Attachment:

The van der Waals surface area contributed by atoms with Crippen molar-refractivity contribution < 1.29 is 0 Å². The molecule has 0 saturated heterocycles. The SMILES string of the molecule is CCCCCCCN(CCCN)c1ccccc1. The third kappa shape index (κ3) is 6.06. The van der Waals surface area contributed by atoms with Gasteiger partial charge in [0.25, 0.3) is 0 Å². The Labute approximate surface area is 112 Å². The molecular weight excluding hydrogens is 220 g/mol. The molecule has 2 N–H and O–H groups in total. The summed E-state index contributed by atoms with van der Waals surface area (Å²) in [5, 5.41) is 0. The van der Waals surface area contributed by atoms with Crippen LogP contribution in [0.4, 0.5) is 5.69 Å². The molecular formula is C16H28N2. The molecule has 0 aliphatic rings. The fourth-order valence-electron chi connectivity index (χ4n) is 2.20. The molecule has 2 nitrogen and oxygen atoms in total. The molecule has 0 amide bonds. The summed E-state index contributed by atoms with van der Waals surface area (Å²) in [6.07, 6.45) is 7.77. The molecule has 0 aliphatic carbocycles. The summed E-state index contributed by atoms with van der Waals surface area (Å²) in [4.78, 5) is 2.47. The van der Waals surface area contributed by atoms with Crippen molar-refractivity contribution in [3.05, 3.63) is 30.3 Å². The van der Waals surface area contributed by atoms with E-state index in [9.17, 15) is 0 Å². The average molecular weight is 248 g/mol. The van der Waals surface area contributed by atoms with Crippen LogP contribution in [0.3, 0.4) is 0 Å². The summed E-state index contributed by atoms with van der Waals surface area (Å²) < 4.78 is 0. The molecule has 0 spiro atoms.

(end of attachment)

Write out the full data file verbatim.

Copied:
The van der Waals surface area contributed by atoms with Crippen molar-refractivity contribution < 1.29 is 0 Å². The molecule has 0 saturated heterocycles. The SMILES string of the molecule is CCCCCCCN(CCCN)c1ccccc1. The third kappa shape index (κ3) is 6.06. The van der Waals surface area contributed by atoms with Gasteiger partial charge in [0.25, 0.3) is 0 Å². The Labute approximate surface area is 112 Å². The molecular weight excluding hydrogens is 220 g/mol. The molecule has 2 N–H and O–H groups in total. The summed E-state index contributed by atoms with van der Waals surface area (Å²) in [5, 5.41) is 0. The van der Waals surface area contributed by atoms with Crippen LogP contribution in [0.4, 0.5) is 5.69 Å². The molecular formula is C16H28N2. The molecule has 0 aliphatic rings. The fourth-order valence-electron chi connectivity index (χ4n) is 2.20. The molecule has 2 nitrogen and oxygen atoms in total. The molecule has 0 amide bonds. The summed E-state index contributed by atoms with van der Waals surface area (Å²) in [6.07, 6.45) is 7.77. The molecule has 0 aliphatic carbocycles. The summed E-state index contributed by atoms with van der Waals surface area (Å²) in [4.78, 5) is 2.47. The van der Waals surface area contributed by atoms with Crippen molar-refractivity contribution in [3.05, 3.63) is 30.3 Å². The van der Waals surface area contributed by atoms with E-state index in [9.17, 15) is 0 Å². The average molecular weight is 248 g/mol. The van der Waals surface area contributed by atoms with Crippen LogP contribution in [0.3, 0.4) is 0 Å². The summed E-state index contributed by atoms with van der Waals surface area (Å²) < 4.78 is 0. The molecule has 0 spiro atoms.